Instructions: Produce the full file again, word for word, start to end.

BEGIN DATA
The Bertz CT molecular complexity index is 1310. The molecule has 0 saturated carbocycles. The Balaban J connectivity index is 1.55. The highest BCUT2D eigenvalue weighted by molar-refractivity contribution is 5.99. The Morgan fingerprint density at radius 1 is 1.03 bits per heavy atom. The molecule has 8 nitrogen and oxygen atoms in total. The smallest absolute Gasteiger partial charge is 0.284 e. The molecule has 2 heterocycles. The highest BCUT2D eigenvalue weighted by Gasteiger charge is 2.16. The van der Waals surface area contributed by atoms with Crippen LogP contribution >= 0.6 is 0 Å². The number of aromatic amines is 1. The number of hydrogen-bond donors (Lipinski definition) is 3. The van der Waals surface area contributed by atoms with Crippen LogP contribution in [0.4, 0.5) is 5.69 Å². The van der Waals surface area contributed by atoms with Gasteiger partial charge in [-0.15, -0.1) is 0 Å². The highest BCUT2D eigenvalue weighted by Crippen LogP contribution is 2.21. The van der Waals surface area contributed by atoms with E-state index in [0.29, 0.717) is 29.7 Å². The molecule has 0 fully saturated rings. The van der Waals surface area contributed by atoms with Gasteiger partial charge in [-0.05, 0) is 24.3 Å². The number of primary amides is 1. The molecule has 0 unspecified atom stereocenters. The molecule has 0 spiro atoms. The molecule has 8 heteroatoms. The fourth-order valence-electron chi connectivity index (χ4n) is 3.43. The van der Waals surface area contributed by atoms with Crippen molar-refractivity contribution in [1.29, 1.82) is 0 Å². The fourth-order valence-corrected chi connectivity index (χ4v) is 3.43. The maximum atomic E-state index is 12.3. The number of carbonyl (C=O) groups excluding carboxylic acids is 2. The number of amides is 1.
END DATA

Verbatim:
The Bertz CT molecular complexity index is 1310. The molecule has 0 saturated carbocycles. The Balaban J connectivity index is 1.55. The highest BCUT2D eigenvalue weighted by molar-refractivity contribution is 5.99. The Morgan fingerprint density at radius 1 is 1.03 bits per heavy atom. The molecule has 8 nitrogen and oxygen atoms in total. The smallest absolute Gasteiger partial charge is 0.284 e. The molecule has 2 heterocycles. The highest BCUT2D eigenvalue weighted by Gasteiger charge is 2.16. The van der Waals surface area contributed by atoms with Crippen LogP contribution >= 0.6 is 0 Å². The number of aromatic amines is 1. The number of hydrogen-bond donors (Lipinski definition) is 3. The van der Waals surface area contributed by atoms with Crippen LogP contribution in [0.4, 0.5) is 5.69 Å². The van der Waals surface area contributed by atoms with Gasteiger partial charge in [-0.15, -0.1) is 0 Å². The highest BCUT2D eigenvalue weighted by Crippen LogP contribution is 2.21. The van der Waals surface area contributed by atoms with E-state index in [0.29, 0.717) is 29.7 Å². The molecule has 0 fully saturated rings. The van der Waals surface area contributed by atoms with Gasteiger partial charge in [-0.05, 0) is 24.3 Å². The number of primary amides is 1. The molecule has 0 unspecified atom stereocenters. The molecule has 0 spiro atoms. The molecule has 8 heteroatoms. The fourth-order valence-electron chi connectivity index (χ4n) is 3.43. The van der Waals surface area contributed by atoms with Crippen molar-refractivity contribution in [1.29, 1.82) is 0 Å². The fourth-order valence-corrected chi connectivity index (χ4v) is 3.43. The maximum atomic E-state index is 12.3. The number of carbonyl (C=O) groups excluding carboxylic acids is 2. The number of amides is 1.